The U.N. atomic watchdog agency has found evidence of secret nuclear experiments in Egypt that could be used in weapons programs, diplomats said Tuesday.
The diplomats told The Associated Press that most of the work was carried out in the 1980s and 1990s but said the watchdog — the International Atomic Energy Agency — is also looking at evidence that suggests some were as recent as a year ago.
Specifically, said one of the diplomats, the Egyptians "tried to produce various components of uranium" without declaring it to the IAEA, as they were bound to under the Nuclear Nonproliferation Treaty.
Among the products were several pounds of uranium metal and of uranium tetrafluoride — a precursor to uranium hexafluoride gas, said the diplomat, who demanded anonymity.
Uranium metal can be processed into plutonium, while uranium hexafluoride can be enriched into weapons grade uranium — both for use in the core of nuclear warheads.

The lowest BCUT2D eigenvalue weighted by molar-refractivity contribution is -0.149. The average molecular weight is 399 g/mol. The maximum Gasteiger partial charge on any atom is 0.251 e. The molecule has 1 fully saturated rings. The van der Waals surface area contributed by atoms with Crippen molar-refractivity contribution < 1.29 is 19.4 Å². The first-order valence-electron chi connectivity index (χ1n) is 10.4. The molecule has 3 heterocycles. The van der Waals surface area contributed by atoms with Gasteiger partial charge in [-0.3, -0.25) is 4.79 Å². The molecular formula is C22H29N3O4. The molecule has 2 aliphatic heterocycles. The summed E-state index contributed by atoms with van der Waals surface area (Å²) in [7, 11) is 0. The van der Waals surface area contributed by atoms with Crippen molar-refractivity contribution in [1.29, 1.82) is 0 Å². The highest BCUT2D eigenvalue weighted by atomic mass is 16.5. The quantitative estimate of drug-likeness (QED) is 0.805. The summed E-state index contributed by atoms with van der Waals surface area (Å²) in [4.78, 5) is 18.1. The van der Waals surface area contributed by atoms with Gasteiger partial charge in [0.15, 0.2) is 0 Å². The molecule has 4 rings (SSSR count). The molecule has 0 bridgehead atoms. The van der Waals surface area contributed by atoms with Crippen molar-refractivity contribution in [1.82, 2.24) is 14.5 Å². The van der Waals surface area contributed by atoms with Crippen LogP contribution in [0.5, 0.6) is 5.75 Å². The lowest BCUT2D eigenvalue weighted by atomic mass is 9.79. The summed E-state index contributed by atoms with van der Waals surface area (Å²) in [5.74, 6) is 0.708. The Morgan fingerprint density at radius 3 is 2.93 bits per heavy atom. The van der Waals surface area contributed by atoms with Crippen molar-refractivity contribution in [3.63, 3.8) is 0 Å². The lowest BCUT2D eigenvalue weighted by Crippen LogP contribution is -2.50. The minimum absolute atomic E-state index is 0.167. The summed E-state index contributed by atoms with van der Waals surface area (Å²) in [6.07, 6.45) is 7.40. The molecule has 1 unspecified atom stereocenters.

He said the Vienna-based agency has not yet drawn a conclusion on the scope and purpose of the experiments.
But the diplomat — who is well connected to IAEA sources — said the work appeared to have been sporadic, involved small amounts of material and to have lacked a particular focus.
That, he said, indicated that the work was laboratory scale and not directly geared toward creating a full-scale program to make nuclear weapons.
Egypt has denied in the past that it is trying to develop a nuclear weapons program.
The country appeared to turn away from the pursuit of such a program decades ago. The Soviet Union and China reportedly rebuffed its requests for nuclear arms in the 1960s, and by the 1970s, Egypt gave up the idea of building a plutonium production reactor and reprocessing plant.
Egypt runs small-scale nuclear programs for medical and research purposes. Plans were floated as recently as 2002 to build the country's first nuclear power reactor. But no construction date has been announced, and the pro-government Al-Ahram Weekly reported late last year that the plant site near the coastal town of Al-Dabaa might be sold to make way for tourism development.
Although it signed the Nonproliferation Treaty, Egypt in recent years has become one of its most vocal critics, mainly because of concerns over Israel's undeclared nuclear arsenal and more recent fears about Iran's nuclear agenda.
By George Jahn